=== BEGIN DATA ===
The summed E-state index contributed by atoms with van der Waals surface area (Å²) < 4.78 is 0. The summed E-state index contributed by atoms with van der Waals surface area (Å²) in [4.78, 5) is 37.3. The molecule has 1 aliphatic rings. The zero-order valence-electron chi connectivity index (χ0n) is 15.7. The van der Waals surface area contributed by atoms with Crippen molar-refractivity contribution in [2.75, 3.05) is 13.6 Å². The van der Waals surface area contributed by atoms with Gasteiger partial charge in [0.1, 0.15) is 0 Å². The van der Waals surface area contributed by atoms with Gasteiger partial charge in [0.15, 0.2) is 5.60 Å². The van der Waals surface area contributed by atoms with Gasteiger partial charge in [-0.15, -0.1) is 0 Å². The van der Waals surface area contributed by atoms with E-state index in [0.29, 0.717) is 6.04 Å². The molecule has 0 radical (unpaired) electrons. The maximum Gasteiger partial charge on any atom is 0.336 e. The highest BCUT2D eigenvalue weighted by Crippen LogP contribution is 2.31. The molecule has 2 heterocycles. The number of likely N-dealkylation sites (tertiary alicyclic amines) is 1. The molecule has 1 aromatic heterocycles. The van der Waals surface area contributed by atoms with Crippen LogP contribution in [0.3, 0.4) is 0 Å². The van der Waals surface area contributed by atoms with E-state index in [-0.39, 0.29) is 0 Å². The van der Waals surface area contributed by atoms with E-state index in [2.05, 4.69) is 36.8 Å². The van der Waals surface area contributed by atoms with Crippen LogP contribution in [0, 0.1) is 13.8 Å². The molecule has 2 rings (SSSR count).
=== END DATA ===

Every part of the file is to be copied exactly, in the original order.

The summed E-state index contributed by atoms with van der Waals surface area (Å²) < 4.78 is 0. The summed E-state index contributed by atoms with van der Waals surface area (Å²) in [4.78, 5) is 37.3. The molecule has 1 aliphatic rings. The zero-order valence-electron chi connectivity index (χ0n) is 15.7. The van der Waals surface area contributed by atoms with Crippen molar-refractivity contribution in [2.75, 3.05) is 13.6 Å². The van der Waals surface area contributed by atoms with Gasteiger partial charge in [0.1, 0.15) is 0 Å². The van der Waals surface area contributed by atoms with Gasteiger partial charge in [0.15, 0.2) is 5.60 Å². The van der Waals surface area contributed by atoms with Gasteiger partial charge in [-0.15, -0.1) is 0 Å². The van der Waals surface area contributed by atoms with E-state index in [0.29, 0.717) is 6.04 Å². The molecule has 0 radical (unpaired) electrons. The maximum Gasteiger partial charge on any atom is 0.336 e. The highest BCUT2D eigenvalue weighted by Crippen LogP contribution is 2.31. The molecule has 2 heterocycles. The number of likely N-dealkylation sites (tertiary alicyclic amines) is 1. The molecule has 1 aromatic heterocycles. The van der Waals surface area contributed by atoms with Crippen LogP contribution in [0.3, 0.4) is 0 Å². The van der Waals surface area contributed by atoms with E-state index in [-0.39, 0.29) is 0 Å². The van der Waals surface area contributed by atoms with E-state index in [2.05, 4.69) is 36.8 Å². The van der Waals surface area contributed by atoms with Crippen LogP contribution in [0, 0.1) is 13.8 Å². The molecule has 2 rings (SSSR count).